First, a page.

Yomi Sode is a greatly celebrated and vitally needed voice in the UK’s poetry scene. Born in Oyo State Nigeria, his entry into the world of storytelling came in the form of musicality, a quality easily witnessed in his approach to brilliantly paced and finely woven stories. It seems Sode has always been a poet as much into entertaining, with the relentless rhythms of his writing, as he is into educating, with poems that stare directly into societal failings with lyrical ease. Sode has performed his poetry widely including opening for Saul Williams and The Last Poets, appearances at Yahoo! Wireless Festival, Latitude, Lovebox, Olympic Village, Sadler’s Wells Theatre and working with Channel 4 and BBC Radio 1Xtra. His commissioned work includes The Mayor’s Office, BBC World Service/BBC Africa to name a few. Beyond this, his ability to gather and cultivate space for storytelling manifested in the form of BoxedIN, a free and lively poetry night at Shoreditch that Sode founded in 2012.
St. Paul’s Festival
When They Speak of Muslims
Skin A Cat
The last night of my 20s
The Colour of James Brown’s Scream
Guy’s and St Thomas’s
How To Cry
Some Bright Elegance
In Memory of Herbert Morris
A Comparative History of Fire
Fluke by Any Other Name Is a Flight Number
The Door of No Return
“The stories that are in the poems selected reflect a broad church of Black expression and add necessary nuance to the times we are living in.”
- Nick Makoha, Founder and Director, Obsidian Foundation
In Memory of Herbert Morris
By Yourself Boy… (1988 – 2007)
Ghana by Air
Guerilla Garden Writing Poem
Afterword, London 2020
Outside St Dominic’s Priory: Snapshot, July 2015
“We believe poetry is for everyone, and we make our poetry recordings freely available so that visitors to our collections can hear how the authors read their own work.”
- Dr Tracey Guiry, Director, The Poetry Archive
I Ran Away from Home to see how long it’d take my Mother to Notice - Raymond Antrobus
In Memory of Herbert Morris
Hotel Art, Barcelona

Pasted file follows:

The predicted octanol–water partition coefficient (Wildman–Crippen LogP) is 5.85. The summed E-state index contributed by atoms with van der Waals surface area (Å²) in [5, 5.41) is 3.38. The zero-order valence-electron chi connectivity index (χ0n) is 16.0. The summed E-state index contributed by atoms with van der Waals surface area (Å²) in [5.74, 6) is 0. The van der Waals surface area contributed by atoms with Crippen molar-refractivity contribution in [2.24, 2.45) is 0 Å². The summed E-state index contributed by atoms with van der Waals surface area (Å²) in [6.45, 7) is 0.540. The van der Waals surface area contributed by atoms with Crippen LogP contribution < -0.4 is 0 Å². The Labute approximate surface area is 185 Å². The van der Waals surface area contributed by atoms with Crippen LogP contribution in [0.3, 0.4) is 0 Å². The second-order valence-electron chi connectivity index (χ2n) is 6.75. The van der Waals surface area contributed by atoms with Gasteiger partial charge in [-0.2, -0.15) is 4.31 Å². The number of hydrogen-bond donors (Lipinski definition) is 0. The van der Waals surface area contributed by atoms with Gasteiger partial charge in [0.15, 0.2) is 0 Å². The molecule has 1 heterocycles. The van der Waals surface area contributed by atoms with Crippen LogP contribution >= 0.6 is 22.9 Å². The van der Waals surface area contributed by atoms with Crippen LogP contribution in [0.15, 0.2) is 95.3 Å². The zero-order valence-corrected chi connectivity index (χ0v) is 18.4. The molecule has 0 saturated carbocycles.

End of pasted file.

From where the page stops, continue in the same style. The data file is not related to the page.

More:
I’m good but I’m not red
Why can’t a K be beautiful and magick?
For Tyrone Givans
The Long Duration of a Split Second
I Ran Away from Home to see how long it’d take my Mother to Notice
A Gimbal of Blackness
Half a Lime
Ghetto Van Gogh
The Child God of Chaos
Nii Ayikwei Parkes
Victoria Adukwei Bulley
"To archive poems that may speak to current or younger generations of writers feels incredible. I’m thankful to join a list of iconic figures who inspire me to craft my work to the best it can be."
- Yomi Sode, Poet
This collection will continue to evolve as we work in collaboration with the Obsidian Foundation to add work by British Black poets.
More about the Obsidian Foundation
Obsidian Foundation was founded in 2020 and hosts The Retreat for Black poets. It’s led by poet and founder Nick Makoha with Roger Robinson, Dante Micheaux, Raymond Antrobus and Malika Booker.
The Obsidian Foundation was established in 2020 to create a community of Black creative poets and provide a place for them to express themselves with freedom. A one-week retreat will be held annually for Black African, Caribbean, Afro-Latinx and African-American heritage, including those of mixed-Black heritage poets who want to advance their writing practice. Participant poets have five years to attend three Obsidian retreats, after which they become Obsidian Foundation alumni.